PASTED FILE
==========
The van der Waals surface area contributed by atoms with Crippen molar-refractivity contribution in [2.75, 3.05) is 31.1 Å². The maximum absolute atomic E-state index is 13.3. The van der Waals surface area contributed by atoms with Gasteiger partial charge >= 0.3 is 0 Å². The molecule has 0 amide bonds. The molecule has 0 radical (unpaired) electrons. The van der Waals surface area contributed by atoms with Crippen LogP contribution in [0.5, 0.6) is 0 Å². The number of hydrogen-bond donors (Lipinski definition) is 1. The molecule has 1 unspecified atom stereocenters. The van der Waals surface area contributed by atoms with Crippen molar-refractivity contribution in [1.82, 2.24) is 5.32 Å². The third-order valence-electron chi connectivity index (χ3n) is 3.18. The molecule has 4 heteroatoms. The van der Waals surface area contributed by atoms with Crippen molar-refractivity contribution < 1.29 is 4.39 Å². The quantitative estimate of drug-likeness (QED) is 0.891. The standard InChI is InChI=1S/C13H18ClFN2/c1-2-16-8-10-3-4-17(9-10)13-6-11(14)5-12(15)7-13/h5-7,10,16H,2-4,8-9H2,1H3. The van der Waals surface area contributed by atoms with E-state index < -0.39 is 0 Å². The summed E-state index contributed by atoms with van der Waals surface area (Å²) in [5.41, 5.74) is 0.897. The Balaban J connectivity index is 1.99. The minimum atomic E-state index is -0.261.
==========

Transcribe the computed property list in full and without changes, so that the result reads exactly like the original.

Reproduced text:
The van der Waals surface area contributed by atoms with Crippen molar-refractivity contribution in [2.75, 3.05) is 31.1 Å². The maximum absolute atomic E-state index is 13.3. The van der Waals surface area contributed by atoms with Gasteiger partial charge >= 0.3 is 0 Å². The molecule has 0 amide bonds. The molecule has 0 radical (unpaired) electrons. The van der Waals surface area contributed by atoms with Crippen LogP contribution in [0.5, 0.6) is 0 Å². The number of hydrogen-bond donors (Lipinski definition) is 1. The molecule has 1 unspecified atom stereocenters. The van der Waals surface area contributed by atoms with Crippen molar-refractivity contribution in [1.82, 2.24) is 5.32 Å². The third-order valence-electron chi connectivity index (χ3n) is 3.18. The molecule has 4 heteroatoms. The van der Waals surface area contributed by atoms with Crippen molar-refractivity contribution < 1.29 is 4.39 Å². The quantitative estimate of drug-likeness (QED) is 0.891. The standard InChI is InChI=1S/C13H18ClFN2/c1-2-16-8-10-3-4-17(9-10)13-6-11(14)5-12(15)7-13/h5-7,10,16H,2-4,8-9H2,1H3. The van der Waals surface area contributed by atoms with E-state index < -0.39 is 0 Å². The summed E-state index contributed by atoms with van der Waals surface area (Å²) in [5.41, 5.74) is 0.897. The Balaban J connectivity index is 1.99. The minimum atomic E-state index is -0.261.